rainy day fund

Road to Nowhere

Oct 11, 2013 By Paul Burka

Oil money’s nice, but actually funding our infrastructure needs is even better.

Dewhurst wants to use the Rainy Day fund for water, highways

Dec 3, 2012 By Paul Burka

Well, good for him. The proposal is to use $1 billion from the fund for water projects and for highways. A billion doesn’t buy you what it used to, but it’s a start. Dewhurst also proposed setting up a bank for water and transportation projects. I think he and Craddick…

Ogden: State has $1.8 billion surplus

Oct 5, 2011 By Paul Burka

This is what he told me in a conversation we had earlier today. The reason is higher-than-expected sales tax receipts and a similar bonanza of oil and gas money for the Rainy Day Fund, above the comptroller’s estimate. Due to the increased revenue, Ogden said, there will be fewer layoffs…

R.G.’s Take: The Nanny State of Texas

May 24, 2011 By R.G. Ratcliffe

Once upon a time, not so long ago, in a faraway land called Pennsylvania, a woman named Sarah Palin brought 200 protest cookies to school for children at the Plumstead Christian School - because she had read a report – mistaken as it turns out – that the state was going to ban such sweets from public school parties. Sarah mocked the policy as a “nanny state run amok.” She was there to fight for the freedom of sweet treats. “Who should be making the decisions on what you eat … in school, choices: Should it be government or should it be the parents?” Sarah asked her crowd. “It should be the parents.” Oh, no, said I, if this is true, then Texas has three of the biggest nannies in the land: Susan Combs, Todd Staples and Rick Perry. And the Legislature has been nannying up a storm as of late, seeking to impose government dictates on its citizens for their own good. Let’s start at the beginning, when government was wise, children were wonderful and we all wanted what was best for our future generations.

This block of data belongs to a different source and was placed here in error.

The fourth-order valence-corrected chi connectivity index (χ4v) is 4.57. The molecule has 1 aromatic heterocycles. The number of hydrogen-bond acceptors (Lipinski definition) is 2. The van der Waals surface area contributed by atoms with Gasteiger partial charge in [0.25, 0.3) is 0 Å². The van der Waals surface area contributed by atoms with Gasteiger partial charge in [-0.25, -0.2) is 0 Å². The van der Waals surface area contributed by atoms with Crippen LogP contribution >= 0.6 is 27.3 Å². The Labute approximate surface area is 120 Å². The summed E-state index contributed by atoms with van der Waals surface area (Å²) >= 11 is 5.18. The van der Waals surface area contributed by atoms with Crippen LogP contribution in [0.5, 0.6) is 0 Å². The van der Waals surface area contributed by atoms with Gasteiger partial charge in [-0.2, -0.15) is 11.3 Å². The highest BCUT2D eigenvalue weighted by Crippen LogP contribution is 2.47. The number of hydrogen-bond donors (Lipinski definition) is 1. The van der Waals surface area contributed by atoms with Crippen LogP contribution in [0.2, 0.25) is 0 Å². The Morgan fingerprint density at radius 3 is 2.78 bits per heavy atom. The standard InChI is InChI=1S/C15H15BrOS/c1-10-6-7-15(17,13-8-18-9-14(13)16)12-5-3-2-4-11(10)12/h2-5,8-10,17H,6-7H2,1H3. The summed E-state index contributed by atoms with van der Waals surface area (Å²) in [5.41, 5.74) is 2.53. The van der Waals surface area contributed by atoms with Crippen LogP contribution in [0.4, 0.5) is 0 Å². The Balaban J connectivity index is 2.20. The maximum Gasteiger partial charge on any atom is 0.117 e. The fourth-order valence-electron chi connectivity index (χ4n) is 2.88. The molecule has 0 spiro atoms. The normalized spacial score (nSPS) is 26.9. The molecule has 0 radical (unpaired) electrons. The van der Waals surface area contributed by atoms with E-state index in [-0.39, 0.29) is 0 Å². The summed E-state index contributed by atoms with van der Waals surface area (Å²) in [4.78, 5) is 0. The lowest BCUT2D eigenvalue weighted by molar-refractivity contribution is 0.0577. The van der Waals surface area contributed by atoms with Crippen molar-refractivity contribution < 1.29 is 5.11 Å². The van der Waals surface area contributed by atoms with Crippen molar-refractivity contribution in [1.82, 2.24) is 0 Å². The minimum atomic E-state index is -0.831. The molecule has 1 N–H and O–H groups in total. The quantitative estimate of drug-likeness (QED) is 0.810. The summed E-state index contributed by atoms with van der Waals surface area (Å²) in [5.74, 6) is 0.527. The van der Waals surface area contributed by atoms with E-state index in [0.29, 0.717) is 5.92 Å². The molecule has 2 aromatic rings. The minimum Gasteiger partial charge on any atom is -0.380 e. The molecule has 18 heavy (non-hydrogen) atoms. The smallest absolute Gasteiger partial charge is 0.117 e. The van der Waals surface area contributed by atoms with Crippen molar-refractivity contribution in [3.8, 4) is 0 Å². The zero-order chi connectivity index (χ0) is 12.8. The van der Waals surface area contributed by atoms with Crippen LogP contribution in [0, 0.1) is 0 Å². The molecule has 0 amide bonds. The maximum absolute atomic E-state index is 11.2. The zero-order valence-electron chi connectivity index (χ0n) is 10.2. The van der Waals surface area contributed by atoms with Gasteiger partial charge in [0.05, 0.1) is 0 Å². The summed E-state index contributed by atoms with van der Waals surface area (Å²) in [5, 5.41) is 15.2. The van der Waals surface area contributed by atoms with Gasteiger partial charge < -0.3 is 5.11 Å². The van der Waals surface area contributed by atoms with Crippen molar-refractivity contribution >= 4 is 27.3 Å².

Sunny skies ahead

Apr 21, 2011 By Paul Burka

From Bloomberg: Texas’s reserve fund may climb to 28 percent more than officially forecast by 2013 as energy prices rally, a gain that might help the second-most populous state avoid some spending cuts, a key senator said. The fund, fed by energy taxes and forecast by the state comptroller to reach $9.4 billion by the end of August 2013, may gain much more by then, Senate Finance Committee chairman Steve Ogden, a Bryan Republican, said yesterday. “That fund could easily rise to $12 billion,” Ogden said at a committee hearing. He based his estimate on revenue increases from taxes on oil and natural-gas production in the state as energy prices climb.... * * * * I reported something similar earlier this month (See "Oil's Well that Ends Well," posted April 14.)  Sales tax receipts are up over the previous year, and the rig count is up by 26% to 30%, depending upon which reporting service you prefer. The sales tax numbers are particularly encouraging:

RedState.com to Texas Republicans: “Grow a spine”

Mar 17, 2011 By Paul Burka

Melissa Clouthier's Wednesday post on the widely read conservative blog took Rick Perry and Texas Republicans to task for being soft on budget cuts and the use of the Rainy Day Fund: Texas enjoys a super-majority Republican status. As a friend pointed out to me, if Texas Republicans wanted to wholesale rewrite the Texas constitution with nary a Democrat involved, they could do it. And yet, Texas Republicans facing a budget shortfall are turning into collective addled mush. Tough decisions need to be made to balance the budget. The Republicans don’t want to make them, which leads to Republican governor Rick Perry reversing himself on the use of the Rainy Day Fund, Texas Governor Rick Perry admitted on Tuesday [March 15] that the state will have to use about a third of its rainy day fund to close a budget deficit this year, abandoning his stance that the fund should not be used. It is not every day that I get a chance to defend Rick Perry, so I had better take advantage of the opportunity. What Clouthier and RedState fail to understand is that under Texas's pay-as-you-go system, the state must balance its accounts by the end of the fiscal year on August 31.